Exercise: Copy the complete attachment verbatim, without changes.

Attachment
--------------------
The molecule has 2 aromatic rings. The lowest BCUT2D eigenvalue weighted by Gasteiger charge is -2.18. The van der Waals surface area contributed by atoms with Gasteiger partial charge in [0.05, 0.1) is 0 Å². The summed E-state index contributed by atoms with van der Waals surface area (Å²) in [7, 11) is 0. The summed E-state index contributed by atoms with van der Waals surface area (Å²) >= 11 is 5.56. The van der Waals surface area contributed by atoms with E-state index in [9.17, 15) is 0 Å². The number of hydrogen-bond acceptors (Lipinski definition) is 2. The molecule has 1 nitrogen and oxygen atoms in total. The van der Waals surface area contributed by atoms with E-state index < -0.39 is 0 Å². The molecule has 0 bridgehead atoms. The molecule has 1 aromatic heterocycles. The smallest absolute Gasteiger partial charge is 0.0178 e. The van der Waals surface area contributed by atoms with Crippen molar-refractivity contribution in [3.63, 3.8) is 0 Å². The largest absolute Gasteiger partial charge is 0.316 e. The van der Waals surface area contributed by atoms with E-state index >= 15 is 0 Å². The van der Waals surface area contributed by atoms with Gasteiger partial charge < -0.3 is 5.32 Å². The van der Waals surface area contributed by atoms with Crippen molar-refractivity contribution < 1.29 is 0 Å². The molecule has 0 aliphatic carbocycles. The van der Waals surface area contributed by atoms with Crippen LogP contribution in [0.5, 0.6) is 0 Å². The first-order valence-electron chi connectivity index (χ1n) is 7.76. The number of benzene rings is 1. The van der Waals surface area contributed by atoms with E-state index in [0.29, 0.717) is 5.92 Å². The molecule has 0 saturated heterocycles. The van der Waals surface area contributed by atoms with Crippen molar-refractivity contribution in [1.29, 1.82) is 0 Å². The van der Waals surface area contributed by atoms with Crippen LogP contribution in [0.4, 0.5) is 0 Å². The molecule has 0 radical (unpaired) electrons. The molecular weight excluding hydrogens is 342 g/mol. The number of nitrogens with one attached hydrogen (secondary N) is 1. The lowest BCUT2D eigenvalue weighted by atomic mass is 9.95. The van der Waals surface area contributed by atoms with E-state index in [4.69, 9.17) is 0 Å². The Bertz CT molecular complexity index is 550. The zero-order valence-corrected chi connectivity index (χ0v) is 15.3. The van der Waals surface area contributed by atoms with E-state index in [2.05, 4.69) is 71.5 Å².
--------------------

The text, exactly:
The molecule has 2 aromatic rings. The lowest BCUT2D eigenvalue weighted by Gasteiger charge is -2.18. The van der Waals surface area contributed by atoms with Gasteiger partial charge in [0.05, 0.1) is 0 Å². The summed E-state index contributed by atoms with van der Waals surface area (Å²) in [7, 11) is 0. The summed E-state index contributed by atoms with van der Waals surface area (Å²) >= 11 is 5.56. The van der Waals surface area contributed by atoms with E-state index in [9.17, 15) is 0 Å². The number of hydrogen-bond acceptors (Lipinski definition) is 2. The molecule has 1 nitrogen and oxygen atoms in total. The van der Waals surface area contributed by atoms with E-state index < -0.39 is 0 Å². The molecule has 0 bridgehead atoms. The molecule has 1 aromatic heterocycles. The smallest absolute Gasteiger partial charge is 0.0178 e. The van der Waals surface area contributed by atoms with Crippen molar-refractivity contribution in [3.63, 3.8) is 0 Å². The largest absolute Gasteiger partial charge is 0.316 e. The van der Waals surface area contributed by atoms with E-state index >= 15 is 0 Å². The van der Waals surface area contributed by atoms with Gasteiger partial charge < -0.3 is 5.32 Å². The van der Waals surface area contributed by atoms with Crippen molar-refractivity contribution < 1.29 is 0 Å². The molecule has 0 aliphatic carbocycles. The van der Waals surface area contributed by atoms with Crippen LogP contribution in [0.5, 0.6) is 0 Å². The first-order valence-electron chi connectivity index (χ1n) is 7.76. The number of benzene rings is 1. The van der Waals surface area contributed by atoms with E-state index in [0.29, 0.717) is 5.92 Å². The molecule has 0 saturated heterocycles. The van der Waals surface area contributed by atoms with Crippen molar-refractivity contribution in [1.29, 1.82) is 0 Å². The van der Waals surface area contributed by atoms with Crippen LogP contribution in [0.4, 0.5) is 0 Å². The molecule has 0 radical (unpaired) electrons. The molecular weight excluding hydrogens is 342 g/mol. The number of nitrogens with one attached hydrogen (secondary N) is 1. The lowest BCUT2D eigenvalue weighted by atomic mass is 9.95. The van der Waals surface area contributed by atoms with E-state index in [4.69, 9.17) is 0 Å². The Bertz CT molecular complexity index is 550. The zero-order valence-corrected chi connectivity index (χ0v) is 15.3. The van der Waals surface area contributed by atoms with E-state index in [2.05, 4.69) is 71.5 Å².